What follows are public telephones created in a time when phones did not roam freely and in pockets.
To make a call, one would either enter a specially-created booth (or box), or simply stand close by as the receivers were tethered to the phone unit by a short cord, then insert a variety of coins depending on the location called (local, domestic or international) or in some cases, use a purpose-made phone card, or even a credit card (though doing so often exposed one to fraudulent actors).
Perhaps you have already imagined the unsanitary nature of sharing a phone handset (placed next/close to ear and mouth of course) with strangers – though perhaps this increased “herd immunity” despite being rather unpleasant. Note that oftentimes the coin return slots were checked for forgotten change but the miner was surprised to find discarded chewing gum, or even-less-savoury items, instead.
This gallery is primarily Japan phone – both current working payphones, hotel house phones, house landlines, antique non-working artifacts and one from Indonesia, captured “in the wild”.
While i started enjoying haircuts when i found a barber shop which also offered libations, good tunes, pinball and the like, since “the illness” I made a list of things I can do which involves sitting down, but gets me out of the house, and leaves me with a feeling of satisfaction. These include: making scrapbooks, seeing matinée movies, sitting in parks under a tree, getting my beard professionally trimmed (rather than chopping at it myself) plus trim up the haircut,… as well as pedicures documented elsewhere.
While rambling, i like to seek out the hole-in-the-wall, no fuss, traditional barbers and enjoy a leisurely visit. Its hit or miss sometimes but ya know, hair grows back right?
Sometimes, not always, i grab a snap with the barber or the shop or me before and after… sometimes i don’t so you won’t see those. Oh sometimes i recall names and/or locations, this is not meant to be comprehensive, just amusing and vaguely documentary.
This assortment features barbers in international locations (meaning not Canada and USA), moreorless (pending).
I purchased some books and cards and other oddities at Hardy’s , Sanur, then went to the nearby café to review purchases – a varoety of poetry, fiction, non-fiction and reference about Bali and nearby Malay peninsula for the first part. Worked through some, some are intolerable. The “Indonesia and Not, Poems and Otherwise” is BY FAR the pick of the litter, really something special.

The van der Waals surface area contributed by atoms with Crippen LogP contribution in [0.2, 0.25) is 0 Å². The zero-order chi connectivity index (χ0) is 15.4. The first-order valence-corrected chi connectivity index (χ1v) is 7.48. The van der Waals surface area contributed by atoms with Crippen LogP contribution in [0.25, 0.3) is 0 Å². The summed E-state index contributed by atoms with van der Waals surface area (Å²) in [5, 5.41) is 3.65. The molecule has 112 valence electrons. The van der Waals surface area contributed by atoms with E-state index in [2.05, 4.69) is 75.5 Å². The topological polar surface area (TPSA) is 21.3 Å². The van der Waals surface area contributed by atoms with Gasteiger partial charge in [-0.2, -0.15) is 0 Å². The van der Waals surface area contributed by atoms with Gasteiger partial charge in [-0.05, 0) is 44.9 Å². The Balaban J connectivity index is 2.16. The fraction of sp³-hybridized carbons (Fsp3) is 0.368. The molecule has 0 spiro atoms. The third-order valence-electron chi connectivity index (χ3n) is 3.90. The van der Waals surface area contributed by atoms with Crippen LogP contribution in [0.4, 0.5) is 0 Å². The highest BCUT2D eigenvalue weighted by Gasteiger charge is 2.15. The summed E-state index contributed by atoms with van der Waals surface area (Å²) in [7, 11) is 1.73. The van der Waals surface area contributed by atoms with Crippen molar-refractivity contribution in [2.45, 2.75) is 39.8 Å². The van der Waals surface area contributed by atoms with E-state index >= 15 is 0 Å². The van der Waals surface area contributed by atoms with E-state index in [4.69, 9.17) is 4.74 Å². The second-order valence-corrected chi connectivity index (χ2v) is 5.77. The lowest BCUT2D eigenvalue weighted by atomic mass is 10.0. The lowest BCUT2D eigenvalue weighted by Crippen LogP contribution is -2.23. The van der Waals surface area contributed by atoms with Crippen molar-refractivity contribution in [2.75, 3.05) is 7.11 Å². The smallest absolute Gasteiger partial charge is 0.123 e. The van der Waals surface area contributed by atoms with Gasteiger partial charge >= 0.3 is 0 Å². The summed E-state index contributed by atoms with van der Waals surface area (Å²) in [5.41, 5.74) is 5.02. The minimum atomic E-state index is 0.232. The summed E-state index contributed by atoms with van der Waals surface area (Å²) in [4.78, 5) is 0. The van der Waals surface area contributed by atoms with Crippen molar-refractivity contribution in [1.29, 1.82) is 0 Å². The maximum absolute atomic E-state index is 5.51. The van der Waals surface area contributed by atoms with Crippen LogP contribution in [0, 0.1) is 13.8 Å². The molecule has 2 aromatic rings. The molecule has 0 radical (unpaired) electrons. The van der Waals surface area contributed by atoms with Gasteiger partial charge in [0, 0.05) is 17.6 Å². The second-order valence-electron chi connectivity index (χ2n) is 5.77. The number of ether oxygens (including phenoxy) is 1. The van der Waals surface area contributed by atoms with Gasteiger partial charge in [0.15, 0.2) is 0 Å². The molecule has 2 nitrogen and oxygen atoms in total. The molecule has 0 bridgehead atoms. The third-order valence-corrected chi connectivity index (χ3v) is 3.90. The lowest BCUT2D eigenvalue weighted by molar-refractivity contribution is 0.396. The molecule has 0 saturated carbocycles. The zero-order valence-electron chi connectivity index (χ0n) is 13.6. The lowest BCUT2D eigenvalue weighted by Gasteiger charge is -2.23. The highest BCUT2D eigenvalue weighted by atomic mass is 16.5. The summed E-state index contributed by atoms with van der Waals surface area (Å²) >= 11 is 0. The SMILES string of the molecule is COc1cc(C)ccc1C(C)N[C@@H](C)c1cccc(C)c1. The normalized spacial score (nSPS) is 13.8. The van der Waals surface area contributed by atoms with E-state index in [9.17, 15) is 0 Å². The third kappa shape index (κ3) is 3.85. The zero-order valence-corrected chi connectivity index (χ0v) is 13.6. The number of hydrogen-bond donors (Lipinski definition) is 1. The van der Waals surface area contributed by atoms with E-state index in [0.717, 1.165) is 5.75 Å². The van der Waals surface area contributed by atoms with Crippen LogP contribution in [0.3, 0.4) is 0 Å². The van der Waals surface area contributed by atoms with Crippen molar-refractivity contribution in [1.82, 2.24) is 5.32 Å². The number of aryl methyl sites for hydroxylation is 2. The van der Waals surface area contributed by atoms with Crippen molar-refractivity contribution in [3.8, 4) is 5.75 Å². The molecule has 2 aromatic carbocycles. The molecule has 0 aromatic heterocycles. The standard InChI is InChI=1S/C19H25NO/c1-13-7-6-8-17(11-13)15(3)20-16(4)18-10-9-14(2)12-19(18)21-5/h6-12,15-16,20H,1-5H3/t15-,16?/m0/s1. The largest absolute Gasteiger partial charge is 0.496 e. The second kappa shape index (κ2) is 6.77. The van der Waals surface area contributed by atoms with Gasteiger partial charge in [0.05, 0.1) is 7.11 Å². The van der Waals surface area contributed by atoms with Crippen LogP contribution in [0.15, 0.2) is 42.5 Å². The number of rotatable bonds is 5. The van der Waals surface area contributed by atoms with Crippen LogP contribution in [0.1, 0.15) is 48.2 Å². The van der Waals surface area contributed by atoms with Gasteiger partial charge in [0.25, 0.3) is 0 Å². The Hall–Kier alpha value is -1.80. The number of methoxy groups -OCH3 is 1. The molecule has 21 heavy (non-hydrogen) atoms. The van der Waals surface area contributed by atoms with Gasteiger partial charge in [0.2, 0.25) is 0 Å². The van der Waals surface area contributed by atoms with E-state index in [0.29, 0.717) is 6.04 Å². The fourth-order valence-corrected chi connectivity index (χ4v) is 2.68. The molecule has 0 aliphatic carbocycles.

Another visit to Nusa Ceningan, Bali, Indonesia for a walk across the new “Yellow Bridge” which replaced the previous bridge which collapsed killing several folks who were on way to a ceremony. The new bridge shares the same super structure (i think) though its slightly wider now and with a metal bridge deck. Still made for pedestrians and scooters/bikes – of which now two can sorta…almost… pass.
This bridge connects Nusa Ceningan with Nusa Lembongan in Bali. Indonesia. This clip shows the influx of tourists who come to take photos of the charming bridge crossing a lovely channel plied by various boats. https://youtu.be/Z3zsH6dz1jw
Embarking on meandering natural healing journey around Asia, Indian sub-continent, Arabia, Mediterranean, across Canada, US rocky mountain canyons, and to Grateful Dead anniversary shows while emerging from a fog after chronic and complex illness diagnosis resulting in lost years due to prescription meds.
Now, rebuilding after period of de-identification, I’m sharing stories into the world again – plus riffs about upcoming dispatches, other audio/video projects, annoyance about former prosecutors / cops / “carpetbaggers” getting into nascent legal cannabis industry… and hence, the importance of recognizing hemp pioneers.
Background soundscapes from a balcony in Istanbul, trail in Nepal, cafe in Rome, Whiskey Hickon Boys (from Utah) in Chicago and others in Grateful Dead lot + Lazarus by The Black Tories.
And i misspoke saying “Desolation Row” when i obviously meant “When i Paint my Masterpiece” – drrr
A wee snippet from a coffee shop balcony of a ceremonial parade in Ubud, Bali, Indonesia. The island residents mostly practice a mix of Hinduism and Buddhism (most of the rest of Indonesia is predominantly Muslim) and there are frequent ceremonies, constant offerings, and shrines, temples and the like most everywhere. https://youtu.be/rHArX6fAE5w